Cortejo Afro was formed and made its Carnival debut on July 2, 1998 in the streets of Pirajá, a community in Salvador. The Bloco is rooted in the spiritual guidance and principles of an established Candomblé house in Salvador, Ilê Axé Oyá, and Cortejo Afro’s artistic design and Afrocentric creative expression was founded by artist Alberto Pitta. Concerned about the predominance of Axé music, Cortejo Afro was formed in an attempt to reestablish the African identity of Carnival. The Bloco-Afro was one of many to reinstate pride of African heritage, culture, and standards of beauty in the local celebration of Carnival which reaffirmed the values and aspects of black culture in Bahia as a means to elevate the community.
Batala Mundo members enjoy joining and playing in Cortejo Afro‘s bloco during Carnival every year. Batala was founded by former Cortejo Afro member, Giba Gonçalves. How many Batala Mundo members can you peep in this video? (Hint: look at the drum heads)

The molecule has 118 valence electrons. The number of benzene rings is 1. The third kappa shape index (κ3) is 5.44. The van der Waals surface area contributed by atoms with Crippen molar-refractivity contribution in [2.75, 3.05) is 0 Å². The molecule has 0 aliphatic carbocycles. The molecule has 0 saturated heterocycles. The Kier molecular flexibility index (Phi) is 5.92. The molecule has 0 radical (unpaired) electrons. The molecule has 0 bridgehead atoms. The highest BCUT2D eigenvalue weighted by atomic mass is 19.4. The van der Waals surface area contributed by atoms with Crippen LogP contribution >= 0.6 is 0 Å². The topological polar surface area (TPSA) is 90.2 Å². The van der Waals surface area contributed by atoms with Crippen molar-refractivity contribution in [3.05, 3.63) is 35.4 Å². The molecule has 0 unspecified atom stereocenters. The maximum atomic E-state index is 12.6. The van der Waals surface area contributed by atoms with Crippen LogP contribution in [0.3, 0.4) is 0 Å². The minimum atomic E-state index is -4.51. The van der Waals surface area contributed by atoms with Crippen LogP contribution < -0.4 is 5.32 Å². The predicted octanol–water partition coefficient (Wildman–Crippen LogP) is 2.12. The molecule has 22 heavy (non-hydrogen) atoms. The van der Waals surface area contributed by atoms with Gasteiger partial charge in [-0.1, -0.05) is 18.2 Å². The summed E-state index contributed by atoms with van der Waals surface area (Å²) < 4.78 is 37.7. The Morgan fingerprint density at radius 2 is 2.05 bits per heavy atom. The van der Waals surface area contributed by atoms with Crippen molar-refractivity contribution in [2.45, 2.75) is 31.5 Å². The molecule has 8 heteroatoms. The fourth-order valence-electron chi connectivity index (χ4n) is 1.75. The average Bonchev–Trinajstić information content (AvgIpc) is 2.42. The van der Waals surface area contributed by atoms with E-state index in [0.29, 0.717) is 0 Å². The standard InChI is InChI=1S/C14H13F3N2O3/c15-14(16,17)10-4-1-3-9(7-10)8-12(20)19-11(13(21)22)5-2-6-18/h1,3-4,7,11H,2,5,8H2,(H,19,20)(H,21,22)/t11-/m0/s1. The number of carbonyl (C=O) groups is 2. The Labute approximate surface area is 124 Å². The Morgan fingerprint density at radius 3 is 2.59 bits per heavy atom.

Festa Junina (June Festival) starts off with the celebration of Saint Anthony that commences on June 11 until June 13 when Bahians celebrate at the Santo Antônio Place at the far end of the Pelourinho neighborhood. This saint became very popular to women because he is considered to be be the “matchmaker” patron saint between men and women. People attend church services, follow street processions, and distribute bread to the poor. Around Santo Antônio Place, vendors sell typical Bahian food and musical performers add to the celebration. In Bahia, Saint Anthony is syncretized with the orixá Ogum, the orixá of iron, metalwork, technology, and war and also known as the one who clears pathways and removes obstacles. On this day feijoada, the favorite dish of Ogum, is offered with other offerings to ask for another year of protection against the ills of the world and to remove all obstacles along life’s paths. Ogum is respectfully greeted with shouts of “Ogunhê!”